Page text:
Bernie Hackett, Luke Lovett, Anna Herlihy, and I are pleased to announce PyMongo 3.0.3. This release fixes bugs reported since PyMongo 3.0.2—most importantly, a bug that broke Kerberos authentication. We also fixed a TypeError if you try to turn off SSL hostname validation using an option in the MongoDB connection string, and an infinite loop reading certain kinds of corrupt GridFS files.
For the full list of bugs fixed in PyMongo 3.0.3, please see the release in Jira.
If you use PyMongo 3.0.x, upgrade.
If you are on PyMongo 2.8.x, you should probably wait to upgrade: we are about to make it easier for you. PyMongo 2.9, which will be released shortly, provides a smooth bridge for you to upgrade from the old API to the new one.
Let us know if you have any problems by opening a ticket in Jira, in the PYTHON project.
MongoDB 3.1.5 has been released. As a reminder, 3.1.5 is a development release and is not intended for production use. The 3.1 series will evolve into 3.2, which will be for production.
New/fixed in this release:
As always, please let us know of any issues.
– The MongoDB Team
I'm releasing libmongoc with an urgent bugfix for a common crash in 1.1.8, which itself was introduced while I was fixing a rare crash in 1.1.7. For further details:
In the process of validating my latest fix I expanded test coverage, and noticed that
./configure --enable-coverage didn't work. That is now fixed in libbson and libmongoc.
libbson 1.1.9 can be downloaded here:
libmongoc 1.1.9 can be downloaded here:
Introducing the new MongoDB Cloud Manager! Now when you create a new group in MongoDB Cloud Manager (formerly MMS), you immediately enter a 30 day free trial. All the great features of Cloud Manager are enabled during this period. At the conclusion of the 30 day free trial, you will have the option to choose between the Standard Plan or the Free Tier Plan. A note about the differences in the plans:
Free Tier Plan
If you decide to pick the Standard plan before the free 30 day trial is over, you will still get the remaining days of your trial for free.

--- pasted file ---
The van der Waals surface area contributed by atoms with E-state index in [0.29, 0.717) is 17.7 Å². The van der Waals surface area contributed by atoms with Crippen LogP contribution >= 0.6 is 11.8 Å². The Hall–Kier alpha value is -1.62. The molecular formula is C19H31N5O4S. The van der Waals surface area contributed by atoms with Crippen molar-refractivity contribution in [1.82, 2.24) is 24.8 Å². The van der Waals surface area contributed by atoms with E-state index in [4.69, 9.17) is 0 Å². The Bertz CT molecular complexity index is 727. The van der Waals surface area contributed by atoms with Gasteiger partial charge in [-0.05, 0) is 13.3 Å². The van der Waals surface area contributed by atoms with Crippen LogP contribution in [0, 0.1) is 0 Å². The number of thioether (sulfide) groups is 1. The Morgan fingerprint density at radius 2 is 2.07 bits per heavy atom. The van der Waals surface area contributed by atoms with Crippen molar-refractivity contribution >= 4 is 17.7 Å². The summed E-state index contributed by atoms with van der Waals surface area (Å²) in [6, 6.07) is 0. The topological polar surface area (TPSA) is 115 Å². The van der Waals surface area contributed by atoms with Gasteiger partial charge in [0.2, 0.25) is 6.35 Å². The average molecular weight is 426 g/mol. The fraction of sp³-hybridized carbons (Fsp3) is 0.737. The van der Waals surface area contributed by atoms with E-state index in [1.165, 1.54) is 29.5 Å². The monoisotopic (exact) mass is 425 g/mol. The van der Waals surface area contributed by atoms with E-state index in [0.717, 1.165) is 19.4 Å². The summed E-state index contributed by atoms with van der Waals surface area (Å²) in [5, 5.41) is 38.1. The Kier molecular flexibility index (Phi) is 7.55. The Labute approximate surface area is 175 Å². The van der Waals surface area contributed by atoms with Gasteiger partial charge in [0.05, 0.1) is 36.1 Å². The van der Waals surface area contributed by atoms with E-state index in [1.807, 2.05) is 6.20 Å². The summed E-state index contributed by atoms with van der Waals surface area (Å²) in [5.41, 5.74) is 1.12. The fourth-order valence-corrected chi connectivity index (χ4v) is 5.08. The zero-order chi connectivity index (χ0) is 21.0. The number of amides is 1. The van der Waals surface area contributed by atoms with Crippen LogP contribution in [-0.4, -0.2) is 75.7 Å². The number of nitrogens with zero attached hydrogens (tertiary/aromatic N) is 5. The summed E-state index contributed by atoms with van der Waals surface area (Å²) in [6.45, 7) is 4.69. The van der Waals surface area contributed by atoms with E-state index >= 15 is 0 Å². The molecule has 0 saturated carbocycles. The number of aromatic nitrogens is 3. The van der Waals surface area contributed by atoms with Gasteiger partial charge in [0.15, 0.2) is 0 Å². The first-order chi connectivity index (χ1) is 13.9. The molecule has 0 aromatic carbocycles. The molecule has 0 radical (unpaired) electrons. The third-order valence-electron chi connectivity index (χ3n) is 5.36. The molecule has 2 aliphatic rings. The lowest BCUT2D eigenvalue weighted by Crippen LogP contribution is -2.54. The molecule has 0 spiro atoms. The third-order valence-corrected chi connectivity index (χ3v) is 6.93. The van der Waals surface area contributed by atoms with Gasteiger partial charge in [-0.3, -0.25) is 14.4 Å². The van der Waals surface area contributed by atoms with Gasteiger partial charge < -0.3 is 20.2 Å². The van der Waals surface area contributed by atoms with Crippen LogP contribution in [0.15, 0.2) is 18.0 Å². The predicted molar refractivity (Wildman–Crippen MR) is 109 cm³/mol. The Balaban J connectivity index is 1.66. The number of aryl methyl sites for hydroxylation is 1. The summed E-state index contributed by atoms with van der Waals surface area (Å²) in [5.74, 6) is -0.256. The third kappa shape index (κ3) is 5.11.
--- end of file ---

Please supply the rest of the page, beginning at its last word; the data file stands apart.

Are there any changes to backup plans?
I’m already running MMS Basic or MMS Classic, what happens to my group?
What are data bearing servers?
If I decide to stop using Automation, how do I unmanage my group from MMS?
Can I still choose the MMS Basic plan to get 8 free servers?
I released libbson and libmongoc 1.1.8 today. The significant change is the defeat of a stubborn crash reported weeks ago. Very rarely, when a
mongoc_client_t is connected to a replica set while a member is added, and authentication fails, it leaves the client's data structures in an inconsistent state that makes it seg fault later in
I had already gone one round with this bug and given up: I released 1.1.7 with extra checking and logging along this code path, but without a theory about the cause of the crash, much less a fix. The customer who reported the crash could reproduce it a couple times in each of their days-long durability tests, so they sent me core dumps. My colleague Spencer Jackson devoted heroic effort to understanding the core dumps (including one with no debug symbols!), and we finally discovered the sequence that leads to the crash.
The bug was in
_mongoc_cluster_reconnect_replica_set(), which has two loops. The first loop tries nodes until it finds a replica set primary. In the second loop, it iterates over the primary's peer list connecting and authenticating with each peer, including the primary itself.
The crash comes when we:
nodes_lenis set to 2 and the nodes list is reallocated, but the second node's struct is uninitialized.
nodes_lenis 2 but the second node is still uninitialized!
mongoc_client_destroyiterates the nodes list, destroying them.
nodes_lenis 2, the client tries to destroy the second, uninitialized node.
streamfield in the second node happens to be non-NULL, the client calls
stream->closeon it and segfaults.
This was particularly hard for the customer's test to reproduce, because the driver has to connect while the test framework is reconfiguring auth in the replica set, and the buffer reallocation has to return a non-zero chunk of memory.
The fix is to properly manage
nodes_len: don't increment it to N unless N nodes have actually been initialized.
Additionally, zero-out all nodes right after reallocating the nodes list to ensure all data structures are NULL.
It's satisfying to nail this bug after a long chase, but also painful: that code path is long gone in the 1.2.0 branch, replaced by Samantha Ritter's implementation of the Server Discovery And Monitoring spec. If I could've released 1.2.0 by now we'd have saved all the trouble of debugging the old code. It only redoubles my drive to release a beta of the new driver this quarter and get out of this bind.